Stanford GSB | Mr. Hopeful B School Investment Analyst
GRE 334, GPA 4.0
Berkeley Haas | Mr. Stuck Consultant
GMAT 760, GPA 3.6
MIT Sloan | Mr. Mechanical Engineer W/ CFA Level 2
GMAT 760, GPA 3.83/4.0 WES Conversion
Harvard | Mr. Certain Government Guy
GMAT 720, GPA 3.3
Wharton | Mr. Asset Manager – Research Associate
GMAT 730, GPA 3.6
Kellogg | Mr. Community Involvement
GMAT 600, GPA 3.2
Stanford GSB | Ms. Eyebrows Say It All
GRE 299, GPA 8.2/10
Chicago Booth | Mr. International Banker
GMAT 700, GPA 3.4
MIT Sloan | Mr. South East Asian Product Manager
GMAT 720, GPA 3.6
Harvard | Ms. Hollywood To Healthcare
GMAT 730, GPA 2.5
Stanford GSB | Ms. Investor To Fintech
GMAT 750, GPA 3.8
Kellogg | Mr. Structural Engineer
GMAT 680, GPA 3.2
Darden | Mr. Anxious One
GRE 323, GPA 3.85
Ross | Mr. Saudi Engineer
GRE 312, GPA 3.48
Harvard | Ms. Consumer Sustainability
GMAT 740, GPA 3.95
Columbia | Ms. Retail Queen
GRE 322, GPA 3.6
Tuck | Ms. Confused One
GMAT 740, GPA 7.3/10
NYU Stern | Mr. Health Tech
GMAT 730, GPA 3.0
Stanford GSB | Mr. Low GPA To Stanford
GMAT 770, GPA 2.7
Cornell Johnson | Mr. Regulator To Private
GMAT 700, GPA 2.0
Harvard | Mr. Air Force Seeking Feedback
GRE 329, GPA 3.2
MIT Sloan | Mr. Spaniard
GMAT 710, GPA 7 out of 10 (top 15%)
Harvard | Ms. Marketing Family Business
GMAT 750- first try so might retake for a higher score (aiming for 780), GPA Lower Second Class Honors (around 3.0)
Stanford GSB | Mr. Deferred MBA Candidate
GMAT 760, GPA 4.0
Berkeley Haas | Mr. Colombian Sales Leader
GMAT 610, GPA 2.78
Emory Goizueta | Mr. Family Business Turned Consultant
GMAT 640, GPA 3.0
Tuck | Ms. BFA To MBA
GMAT 700, GPA 3.96

Linkedin’s Goofy B-School Ranking

Welcome to Duquesne campus shot-550x275

Getting the Most from a Campus Visit

Every employer projects their best image during the recruiting process. Consider it a courtship, if you will. Chances are, their message and process has been carefully scripted.

They’ll tout their culture as a transparent meritocracy where people “play hard and play nice.” They’ll tout their perks and seduce you with stories of people just like you. And you want to believe them so bad. Sure, you’ll tap Linkedin contacts and Glassdoor reviews to flesh out the details. But there’s nothing better than shadowing someone on-site to get a real flavor for a company.

Are the offices cramped or clean? Are the halls bustling with energy…or eerily quiet? Most important: Do you like the people you’ll be around? Sure, everyone will be on their best behavior…at first. But stick it out until 3:00. By then, they’ll drop their guard. And you’ll know if the real culture syncs with the company’s carefully coated veneer.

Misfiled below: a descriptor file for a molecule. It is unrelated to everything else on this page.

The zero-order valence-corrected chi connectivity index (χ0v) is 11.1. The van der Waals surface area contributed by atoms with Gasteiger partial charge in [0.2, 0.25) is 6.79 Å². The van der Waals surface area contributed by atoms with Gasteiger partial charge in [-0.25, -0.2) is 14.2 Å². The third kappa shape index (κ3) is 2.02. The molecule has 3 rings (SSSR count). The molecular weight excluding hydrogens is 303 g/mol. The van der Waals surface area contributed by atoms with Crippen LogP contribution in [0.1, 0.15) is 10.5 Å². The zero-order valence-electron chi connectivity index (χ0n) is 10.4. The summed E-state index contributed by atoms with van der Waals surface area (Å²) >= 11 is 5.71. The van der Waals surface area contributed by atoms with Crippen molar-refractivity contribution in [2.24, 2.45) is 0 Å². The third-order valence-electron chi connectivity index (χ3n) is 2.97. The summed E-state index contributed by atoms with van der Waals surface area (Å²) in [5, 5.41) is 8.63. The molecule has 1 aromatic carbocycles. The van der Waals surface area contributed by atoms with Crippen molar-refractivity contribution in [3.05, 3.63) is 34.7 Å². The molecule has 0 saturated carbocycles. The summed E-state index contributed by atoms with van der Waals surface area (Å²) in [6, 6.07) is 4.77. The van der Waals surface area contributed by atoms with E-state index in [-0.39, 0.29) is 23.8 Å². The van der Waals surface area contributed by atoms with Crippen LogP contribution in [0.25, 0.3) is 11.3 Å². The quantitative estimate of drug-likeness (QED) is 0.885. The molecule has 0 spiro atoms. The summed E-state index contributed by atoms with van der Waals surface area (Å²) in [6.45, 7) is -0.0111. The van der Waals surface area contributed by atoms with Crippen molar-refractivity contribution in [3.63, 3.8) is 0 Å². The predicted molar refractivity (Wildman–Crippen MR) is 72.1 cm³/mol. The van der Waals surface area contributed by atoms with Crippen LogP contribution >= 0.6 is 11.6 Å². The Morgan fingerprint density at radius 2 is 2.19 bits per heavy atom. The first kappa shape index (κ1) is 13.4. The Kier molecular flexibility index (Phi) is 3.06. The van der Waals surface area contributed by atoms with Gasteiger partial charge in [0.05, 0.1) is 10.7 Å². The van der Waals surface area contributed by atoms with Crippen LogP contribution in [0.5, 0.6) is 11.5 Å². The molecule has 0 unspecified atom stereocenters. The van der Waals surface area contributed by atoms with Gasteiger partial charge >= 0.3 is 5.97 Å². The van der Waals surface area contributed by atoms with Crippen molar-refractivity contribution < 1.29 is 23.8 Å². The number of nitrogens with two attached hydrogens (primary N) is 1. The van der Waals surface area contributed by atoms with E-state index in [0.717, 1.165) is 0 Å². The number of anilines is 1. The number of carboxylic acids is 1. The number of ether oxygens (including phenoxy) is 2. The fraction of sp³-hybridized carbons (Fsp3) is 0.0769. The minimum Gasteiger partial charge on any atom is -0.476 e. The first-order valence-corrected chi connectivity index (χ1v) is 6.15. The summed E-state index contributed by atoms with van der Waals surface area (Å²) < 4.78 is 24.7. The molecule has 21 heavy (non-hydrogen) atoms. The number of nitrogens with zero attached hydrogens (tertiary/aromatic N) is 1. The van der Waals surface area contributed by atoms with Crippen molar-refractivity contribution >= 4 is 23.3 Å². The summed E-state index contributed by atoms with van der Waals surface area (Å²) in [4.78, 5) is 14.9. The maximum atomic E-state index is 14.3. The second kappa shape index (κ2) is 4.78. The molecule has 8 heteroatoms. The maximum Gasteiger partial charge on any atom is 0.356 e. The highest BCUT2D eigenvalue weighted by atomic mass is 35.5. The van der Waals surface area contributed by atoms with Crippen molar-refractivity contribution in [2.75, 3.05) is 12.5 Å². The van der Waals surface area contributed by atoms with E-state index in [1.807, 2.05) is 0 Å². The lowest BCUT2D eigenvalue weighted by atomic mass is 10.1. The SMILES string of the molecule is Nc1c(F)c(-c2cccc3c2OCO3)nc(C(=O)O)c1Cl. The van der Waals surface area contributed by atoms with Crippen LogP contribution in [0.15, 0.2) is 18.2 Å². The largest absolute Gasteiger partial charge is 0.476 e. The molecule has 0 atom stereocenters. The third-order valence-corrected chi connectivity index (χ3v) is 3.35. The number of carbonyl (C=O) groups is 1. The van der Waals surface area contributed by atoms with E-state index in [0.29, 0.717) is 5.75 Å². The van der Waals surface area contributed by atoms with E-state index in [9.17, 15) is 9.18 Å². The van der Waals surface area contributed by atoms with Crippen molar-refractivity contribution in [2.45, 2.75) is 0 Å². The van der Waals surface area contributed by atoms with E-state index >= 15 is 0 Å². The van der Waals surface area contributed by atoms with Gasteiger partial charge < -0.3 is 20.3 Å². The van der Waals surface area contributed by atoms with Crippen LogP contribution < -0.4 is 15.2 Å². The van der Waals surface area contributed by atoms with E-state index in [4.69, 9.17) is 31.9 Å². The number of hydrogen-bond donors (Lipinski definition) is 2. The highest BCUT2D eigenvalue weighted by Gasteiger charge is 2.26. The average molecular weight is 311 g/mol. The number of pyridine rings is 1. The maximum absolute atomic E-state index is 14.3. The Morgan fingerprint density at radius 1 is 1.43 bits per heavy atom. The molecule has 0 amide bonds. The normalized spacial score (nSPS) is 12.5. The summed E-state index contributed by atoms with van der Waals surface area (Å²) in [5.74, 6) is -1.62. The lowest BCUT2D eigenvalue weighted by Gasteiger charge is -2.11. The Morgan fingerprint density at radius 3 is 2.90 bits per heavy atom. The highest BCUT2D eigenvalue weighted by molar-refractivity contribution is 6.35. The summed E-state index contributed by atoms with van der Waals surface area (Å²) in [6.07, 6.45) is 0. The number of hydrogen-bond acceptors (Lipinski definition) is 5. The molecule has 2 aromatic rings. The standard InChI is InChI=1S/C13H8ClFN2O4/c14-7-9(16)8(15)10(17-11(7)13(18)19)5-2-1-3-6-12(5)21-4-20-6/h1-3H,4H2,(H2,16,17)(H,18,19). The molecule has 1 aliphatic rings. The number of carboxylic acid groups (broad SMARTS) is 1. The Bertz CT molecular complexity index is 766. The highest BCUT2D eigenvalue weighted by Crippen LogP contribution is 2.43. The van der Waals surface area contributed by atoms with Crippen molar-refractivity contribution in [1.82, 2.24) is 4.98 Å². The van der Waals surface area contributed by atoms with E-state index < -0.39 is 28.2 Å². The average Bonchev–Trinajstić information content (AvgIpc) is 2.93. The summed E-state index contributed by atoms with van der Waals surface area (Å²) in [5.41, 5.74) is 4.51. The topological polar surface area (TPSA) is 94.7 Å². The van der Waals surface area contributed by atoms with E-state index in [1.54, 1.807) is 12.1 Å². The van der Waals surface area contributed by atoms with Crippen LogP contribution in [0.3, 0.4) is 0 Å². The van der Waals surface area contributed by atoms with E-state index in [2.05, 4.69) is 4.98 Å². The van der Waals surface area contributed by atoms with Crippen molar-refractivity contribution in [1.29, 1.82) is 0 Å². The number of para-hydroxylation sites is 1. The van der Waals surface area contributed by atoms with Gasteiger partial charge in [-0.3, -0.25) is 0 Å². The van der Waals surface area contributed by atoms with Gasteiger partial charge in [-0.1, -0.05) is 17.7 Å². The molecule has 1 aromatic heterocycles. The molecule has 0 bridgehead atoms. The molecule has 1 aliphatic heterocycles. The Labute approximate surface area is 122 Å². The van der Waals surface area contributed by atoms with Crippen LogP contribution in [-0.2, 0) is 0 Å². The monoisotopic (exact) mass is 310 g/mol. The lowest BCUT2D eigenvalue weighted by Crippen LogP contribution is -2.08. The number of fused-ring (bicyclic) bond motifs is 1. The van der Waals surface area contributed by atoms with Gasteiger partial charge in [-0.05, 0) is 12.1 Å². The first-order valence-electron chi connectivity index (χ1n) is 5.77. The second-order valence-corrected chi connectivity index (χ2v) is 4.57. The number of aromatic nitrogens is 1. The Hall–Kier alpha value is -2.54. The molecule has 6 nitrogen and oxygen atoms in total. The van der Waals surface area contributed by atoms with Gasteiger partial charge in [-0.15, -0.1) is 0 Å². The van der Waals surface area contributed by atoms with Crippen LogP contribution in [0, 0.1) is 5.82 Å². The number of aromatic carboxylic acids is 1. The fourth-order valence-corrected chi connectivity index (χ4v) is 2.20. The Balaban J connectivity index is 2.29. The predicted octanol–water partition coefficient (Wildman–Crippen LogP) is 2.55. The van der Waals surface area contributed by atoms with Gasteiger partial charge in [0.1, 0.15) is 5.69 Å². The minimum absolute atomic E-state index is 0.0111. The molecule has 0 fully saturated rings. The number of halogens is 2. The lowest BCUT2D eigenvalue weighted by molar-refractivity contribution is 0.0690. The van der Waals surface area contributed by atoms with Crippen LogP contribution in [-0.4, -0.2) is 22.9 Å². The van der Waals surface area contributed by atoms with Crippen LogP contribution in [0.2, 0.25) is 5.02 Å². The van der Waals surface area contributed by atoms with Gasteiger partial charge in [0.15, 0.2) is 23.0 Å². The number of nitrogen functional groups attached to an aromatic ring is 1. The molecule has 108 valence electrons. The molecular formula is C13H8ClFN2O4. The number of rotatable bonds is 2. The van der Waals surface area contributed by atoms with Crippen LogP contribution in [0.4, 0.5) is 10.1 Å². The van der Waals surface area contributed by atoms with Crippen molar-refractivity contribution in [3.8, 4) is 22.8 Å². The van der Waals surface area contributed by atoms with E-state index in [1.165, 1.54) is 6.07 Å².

Business schools are no different. You can talk to recruiters and alumni. And school websites are packed with information. You may get a gut feeling from these experiences…but you can’t be 100% sure until step onto campus.

“There’s nothing like actually walking around and meeting people face to face,” Stanley Harris, the associate dean of graduate and international programs at Auburn University’s Harbert College of Business, tells U.S. News & World Report. “No school puts its ​worst face forward online.”

Thinking about visiting campus this spring or summer? Wondering what you should asking about while you’re there? Here are some pointers from U.S. News:

Resources: What is important to you? If extracurriculuars are high on your priorities, work through the school to meet with a club officer or participate in a meeting or activity. Even more, warns Charles Moses, interim dean for the school of business administration at Clark Atlanta University, know your weaknesses and how the school can help you. For example, if you struggle with statistics or financials, Clark advises candidates to look for support like tutoring labs.

Teaching Styles: You’ll respond better to a style that best fits with how you learn. Do you prefer to read and ponder? Then, a case-based program like Harvard or Darden might reinforce your strengths. If you learn by doing, then you’re more apt to thrive in an experiential program like Ross. Either way, Moses encourages applicants to sit in on classes to gauge their level of comfort and engagement.

Talk to Students: Sure, sun-drenched atriums and teched out trading rooms will awe you. Ultimately, your happiness won’t be determined by the facilities or the curriculum. Instead, it will be based on your peers. If you’re going to spend two years – and drop six figures – on a school, you’d better love the your classmates and professors. That’s why Harris counsels applicants to talk to everyone they can during their visit. For example, he suggests that you ask questions like these: “What do they like most?”; “What do they like least?”; and “Would they come here again?”

Shawn O’Connor, Founder and CEO of Stratus Admissions Counseling, recommends other questions to reveal both school culture and capabilities. For example, he encourages students to inquire about career services and alumni relationships, to better assess potential employment opportunities. From a practical standpoint, he tells clients to learn how difficult it is to get into certain second year electives, to ensure you get the experiences that you want.

Observe: Finally, just watch how people interact. Are students smiley and chatty…or distant and measured? Are professors sticking around after lecture to chat – or racing back to their office to work on research?  These should give you clues to be the underlying culture and student (and faculty) satisfaction.

Click on the U.S. News link below for additional strategies.

DON’T MISS: MY FIRST QUARTER AT WHARTON: DEFINITELY NOT THE PLACE IF YOU STRUGGLE WITH QUANT

Source: U.S. News & World Report

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